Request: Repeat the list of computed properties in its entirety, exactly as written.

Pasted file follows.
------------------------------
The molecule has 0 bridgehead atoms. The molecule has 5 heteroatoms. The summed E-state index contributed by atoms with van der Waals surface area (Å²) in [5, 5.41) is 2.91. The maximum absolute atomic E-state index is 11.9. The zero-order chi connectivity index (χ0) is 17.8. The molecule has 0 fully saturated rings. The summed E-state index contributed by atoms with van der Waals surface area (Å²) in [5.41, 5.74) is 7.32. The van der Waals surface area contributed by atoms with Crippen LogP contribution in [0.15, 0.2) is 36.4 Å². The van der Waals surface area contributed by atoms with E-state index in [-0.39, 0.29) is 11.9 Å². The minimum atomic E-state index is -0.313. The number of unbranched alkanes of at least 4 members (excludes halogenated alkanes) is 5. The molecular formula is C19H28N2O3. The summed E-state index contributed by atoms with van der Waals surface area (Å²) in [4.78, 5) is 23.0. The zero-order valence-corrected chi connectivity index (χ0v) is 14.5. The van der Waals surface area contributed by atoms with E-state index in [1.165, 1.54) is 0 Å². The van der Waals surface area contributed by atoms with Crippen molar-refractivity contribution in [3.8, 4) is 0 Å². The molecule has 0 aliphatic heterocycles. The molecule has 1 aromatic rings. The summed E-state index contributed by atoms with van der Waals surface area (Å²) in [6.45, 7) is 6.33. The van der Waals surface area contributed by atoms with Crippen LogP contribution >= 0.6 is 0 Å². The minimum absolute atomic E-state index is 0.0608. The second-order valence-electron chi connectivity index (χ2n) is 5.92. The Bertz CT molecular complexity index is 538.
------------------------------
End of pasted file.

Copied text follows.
The molecule has 0 bridgehead atoms. The molecule has 5 heteroatoms. The summed E-state index contributed by atoms with van der Waals surface area (Å²) in [5, 5.41) is 2.91. The maximum absolute atomic E-state index is 11.9. The zero-order chi connectivity index (χ0) is 17.8. The molecule has 0 fully saturated rings. The summed E-state index contributed by atoms with van der Waals surface area (Å²) in [5.41, 5.74) is 7.32. The van der Waals surface area contributed by atoms with Crippen LogP contribution in [0.15, 0.2) is 36.4 Å². The van der Waals surface area contributed by atoms with E-state index in [-0.39, 0.29) is 11.9 Å². The minimum atomic E-state index is -0.313. The number of unbranched alkanes of at least 4 members (excludes halogenated alkanes) is 5. The molecular formula is C19H28N2O3. The summed E-state index contributed by atoms with van der Waals surface area (Å²) in [4.78, 5) is 23.0. The zero-order valence-corrected chi connectivity index (χ0v) is 14.5. The van der Waals surface area contributed by atoms with E-state index in [1.165, 1.54) is 0 Å². The van der Waals surface area contributed by atoms with Crippen molar-refractivity contribution in [3.8, 4) is 0 Å². The molecule has 0 aliphatic heterocycles. The molecule has 1 aromatic rings. The summed E-state index contributed by atoms with van der Waals surface area (Å²) in [6.45, 7) is 6.33. The van der Waals surface area contributed by atoms with Crippen LogP contribution >= 0.6 is 0 Å². The minimum absolute atomic E-state index is 0.0608. The second-order valence-electron chi connectivity index (χ2n) is 5.92. The Bertz CT molecular complexity index is 538.